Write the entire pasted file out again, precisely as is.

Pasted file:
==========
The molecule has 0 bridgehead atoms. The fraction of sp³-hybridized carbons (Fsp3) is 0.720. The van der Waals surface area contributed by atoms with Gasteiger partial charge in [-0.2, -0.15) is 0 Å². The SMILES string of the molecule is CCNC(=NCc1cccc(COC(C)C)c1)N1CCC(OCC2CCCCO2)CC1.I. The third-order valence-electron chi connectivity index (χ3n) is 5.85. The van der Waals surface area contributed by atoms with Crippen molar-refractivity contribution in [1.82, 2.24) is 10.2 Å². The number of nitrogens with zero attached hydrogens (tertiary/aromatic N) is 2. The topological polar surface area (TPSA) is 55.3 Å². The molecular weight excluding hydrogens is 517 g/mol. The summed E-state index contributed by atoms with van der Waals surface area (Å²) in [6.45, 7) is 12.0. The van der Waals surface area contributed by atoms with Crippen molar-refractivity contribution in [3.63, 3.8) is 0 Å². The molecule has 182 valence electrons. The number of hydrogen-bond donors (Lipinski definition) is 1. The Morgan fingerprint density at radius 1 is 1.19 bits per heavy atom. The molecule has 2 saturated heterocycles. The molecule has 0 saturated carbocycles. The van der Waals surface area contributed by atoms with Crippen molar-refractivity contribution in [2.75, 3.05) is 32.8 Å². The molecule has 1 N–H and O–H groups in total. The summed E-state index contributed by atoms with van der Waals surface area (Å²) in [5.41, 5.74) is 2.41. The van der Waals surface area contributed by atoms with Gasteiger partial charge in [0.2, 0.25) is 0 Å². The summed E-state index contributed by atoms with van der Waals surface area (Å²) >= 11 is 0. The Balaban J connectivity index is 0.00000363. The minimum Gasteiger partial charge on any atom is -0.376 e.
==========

The molecule has 0 bridgehead atoms. The fraction of sp³-hybridized carbons (Fsp3) is 0.720. The van der Waals surface area contributed by atoms with Gasteiger partial charge in [-0.2, -0.15) is 0 Å². The SMILES string of the molecule is CCNC(=NCc1cccc(COC(C)C)c1)N1CCC(OCC2CCCCO2)CC1.I. The third-order valence-electron chi connectivity index (χ3n) is 5.85. The van der Waals surface area contributed by atoms with Crippen molar-refractivity contribution in [1.82, 2.24) is 10.2 Å². The number of nitrogens with zero attached hydrogens (tertiary/aromatic N) is 2. The topological polar surface area (TPSA) is 55.3 Å². The molecular weight excluding hydrogens is 517 g/mol. The summed E-state index contributed by atoms with van der Waals surface area (Å²) in [6.45, 7) is 12.0. The van der Waals surface area contributed by atoms with Crippen molar-refractivity contribution in [3.63, 3.8) is 0 Å². The molecule has 182 valence electrons. The number of hydrogen-bond donors (Lipinski definition) is 1. The Morgan fingerprint density at radius 1 is 1.19 bits per heavy atom. The molecule has 2 saturated heterocycles. The molecule has 0 saturated carbocycles. The van der Waals surface area contributed by atoms with Crippen molar-refractivity contribution in [2.75, 3.05) is 32.8 Å². The molecule has 1 N–H and O–H groups in total. The summed E-state index contributed by atoms with van der Waals surface area (Å²) in [5.41, 5.74) is 2.41. The van der Waals surface area contributed by atoms with Gasteiger partial charge in [0.2, 0.25) is 0 Å². The summed E-state index contributed by atoms with van der Waals surface area (Å²) >= 11 is 0. The Balaban J connectivity index is 0.00000363. The minimum Gasteiger partial charge on any atom is -0.376 e.